NEW YORK—Kaity Tsui, 26, born and raised in Murray Hill, lived the typical urban life of a child in Manhattan—and didn’t have much experience with the natural wonders that abound in New York state. Her urban roots, however, have not stopped her from being celebrated as The Greenest New Yorker.
Even if her experience of the natural world was mostly centered on the city's parks and gardens, she always treasured the urban green spaces and the well being of the natural world outside the Big Apple.
“It started with Captain Planet when I was a kid, and just grew from there,” Tsui said, recalling her days of learning environmental lessons from the popular cartoon.
Tsui volunteered and worked at the American Museum of Natural History. She got involved in the New York Restoration Project , founded by actress Bette Midler, which fosters community garden space. Tsui has also planted trees all over the city, serving as the Tree Care Coordinator for MillionTreesNYC .
These are just a few of the accomplishments that earned her the title of Greenest New Yorker . I Love New York , the state's tourism board, held the first Greenest New Yorker contest in honor of the 40th annual Earth Day in April 2010. I Love New York will soon release the details for the 2011 contest, in order to name Tsui's successor.
The I Love New York board turned their iconic red heart logo into an environmentally friendly green for a campaign that would help city dwellers appreciate the green wonders of both the city and the state beyond. Tsui is New York's green ambassador; on her blog, she gives tips on how to turn everything green, from a low-waste Super Bowl party, to frequenting the Union Square Green Market.
She also chronicles her journey to the 10 greenest wonders in New York state, as listed by the I Love New York campaign.
2. Letchworth State Park—the “Grand Canyon of the East.”
3. Taughannock Falls State Park—home to one of the highest waterfalls east of the Rocky Mountains, as well as a hub of outdoor activity.
4. Adirondack Park—the largest expanse of publicly protected land in the country at 6 million acres.
5. The Empire State Buildingone of the Seven Wonders of the Modern World and a focal point of the city's initiative to green its buildings.
6. Fire Island National Seashore on Long Island—high dunes, waves, and maritime forest—a close getaway from the hustle and bustle of the city.
7. Storm King Art Center in the Hudson Valley— both a museum and nature conservancy, sculpture meets field and forest in the Hudson Highlands.
8. Catskill Scenic Trail—with a gentle grade and well-packed trails, the beauty is accessible to many.
9. Waterways of the Thousand Islands—which boasts bountiful fish and territory for boaters.
10. The Roosevelt Baths and Spa at Saratoga Springs—where people have been coming to bathe in the mineral water springing forth from a geological fault since Native Americans held it to be a spiritual place with healing powers.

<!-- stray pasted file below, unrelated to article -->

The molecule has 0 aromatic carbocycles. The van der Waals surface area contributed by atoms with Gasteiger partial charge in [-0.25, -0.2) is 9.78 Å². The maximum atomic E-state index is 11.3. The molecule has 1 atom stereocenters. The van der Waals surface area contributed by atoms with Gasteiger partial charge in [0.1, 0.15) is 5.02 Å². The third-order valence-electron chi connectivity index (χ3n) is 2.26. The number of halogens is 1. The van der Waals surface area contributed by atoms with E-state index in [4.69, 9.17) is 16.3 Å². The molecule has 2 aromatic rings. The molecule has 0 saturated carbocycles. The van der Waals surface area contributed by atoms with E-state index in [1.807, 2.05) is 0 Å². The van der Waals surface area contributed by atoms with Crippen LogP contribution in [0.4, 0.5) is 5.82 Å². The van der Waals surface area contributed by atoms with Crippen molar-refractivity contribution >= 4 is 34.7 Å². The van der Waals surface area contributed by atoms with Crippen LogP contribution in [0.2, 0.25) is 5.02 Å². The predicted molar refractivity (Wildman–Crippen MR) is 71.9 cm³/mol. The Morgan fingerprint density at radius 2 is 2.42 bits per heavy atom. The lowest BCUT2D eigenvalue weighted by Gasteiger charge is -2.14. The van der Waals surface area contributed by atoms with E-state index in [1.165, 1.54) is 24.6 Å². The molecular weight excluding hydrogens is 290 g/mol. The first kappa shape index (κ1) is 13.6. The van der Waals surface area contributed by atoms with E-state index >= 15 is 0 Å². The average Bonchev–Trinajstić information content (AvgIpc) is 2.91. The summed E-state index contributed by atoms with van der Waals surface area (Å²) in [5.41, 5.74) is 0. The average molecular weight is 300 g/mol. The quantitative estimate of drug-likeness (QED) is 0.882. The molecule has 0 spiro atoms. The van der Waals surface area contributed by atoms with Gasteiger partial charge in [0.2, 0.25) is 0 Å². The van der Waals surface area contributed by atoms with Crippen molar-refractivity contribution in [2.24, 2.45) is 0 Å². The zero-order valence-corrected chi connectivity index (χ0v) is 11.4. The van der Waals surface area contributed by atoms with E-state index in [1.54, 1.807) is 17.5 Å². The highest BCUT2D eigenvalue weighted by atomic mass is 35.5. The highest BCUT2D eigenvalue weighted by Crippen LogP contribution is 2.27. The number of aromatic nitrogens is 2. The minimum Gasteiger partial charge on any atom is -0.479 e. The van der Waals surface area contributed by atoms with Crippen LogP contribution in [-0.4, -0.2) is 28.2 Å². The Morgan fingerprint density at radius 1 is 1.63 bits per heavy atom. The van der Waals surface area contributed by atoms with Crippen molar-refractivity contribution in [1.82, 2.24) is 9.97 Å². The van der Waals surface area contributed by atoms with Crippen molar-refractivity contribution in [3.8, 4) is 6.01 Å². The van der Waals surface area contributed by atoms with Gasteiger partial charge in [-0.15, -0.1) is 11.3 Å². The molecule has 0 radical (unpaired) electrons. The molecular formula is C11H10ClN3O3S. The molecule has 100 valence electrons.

Tsui spent Valentine's weekend in the Adirondack region. Whether in the company of a loved one, or alone, Tsui says it doesn't matter, it's a splendid place for a “staycation.” Between participating in the Sarnac Winter Festival dressed in a medieval costume, and visiting the greenest restaurants and hotels in the area, Tsui had some time to enjoy hot chocolate, dog sledding, and snowshoeing.
She may be the greenest New Yorker, but she'll have to wait until summer to experience the state at its greenest. For now, she's enjoying the white wonders of the land.
“I even saw some ice fishing! I've never seen that before,” mused Tsui.
Well-traveled though she is, Tsui has primarily experienced the world's urban destinations. Her parents hailed from Hong Kong, where she would often go to visit family. She studied abroad in London while earning her degree in Metropolitan Studies from NYU. She has, however, glimpsed life outside the city on occasional family excursions to the Catskills or Poconos.
Not only the natural beauty of the Adirondack wilderness astounded her, but also the man-made environment.
“It was great being able to support the local communities and businesses,” said Tsui. Tsui states that sustainability is about supporting local businesses—especially when they are green-certified. New York state is home to the most green-certified restaurants in the nation.
Tsui dined at Generations restaurant in the Golden Arrow Resort. This resort is one of only two in the world to be awarded a 5-Greenleaf status by Audubon International. It's eco-friendly from the rooftop ecosystem—vegetation, birds, and insects—to the picture frames made of reclaimed wood.
She sojourned at Gauthier's Sarnac Lake Inn, also Greenleaf marked by the Audubon. It has a solar-heated pool and pesticide-free lawns, biodegradable cleaners and low-flow showerheads.
While staying at the waterfront property, Tsui didn't see much activity on the frozen lake. She's looking forward to visiting the Waterways of the Thousand Islands in warmer weather, another of the I Love New York's top 10 green destinations.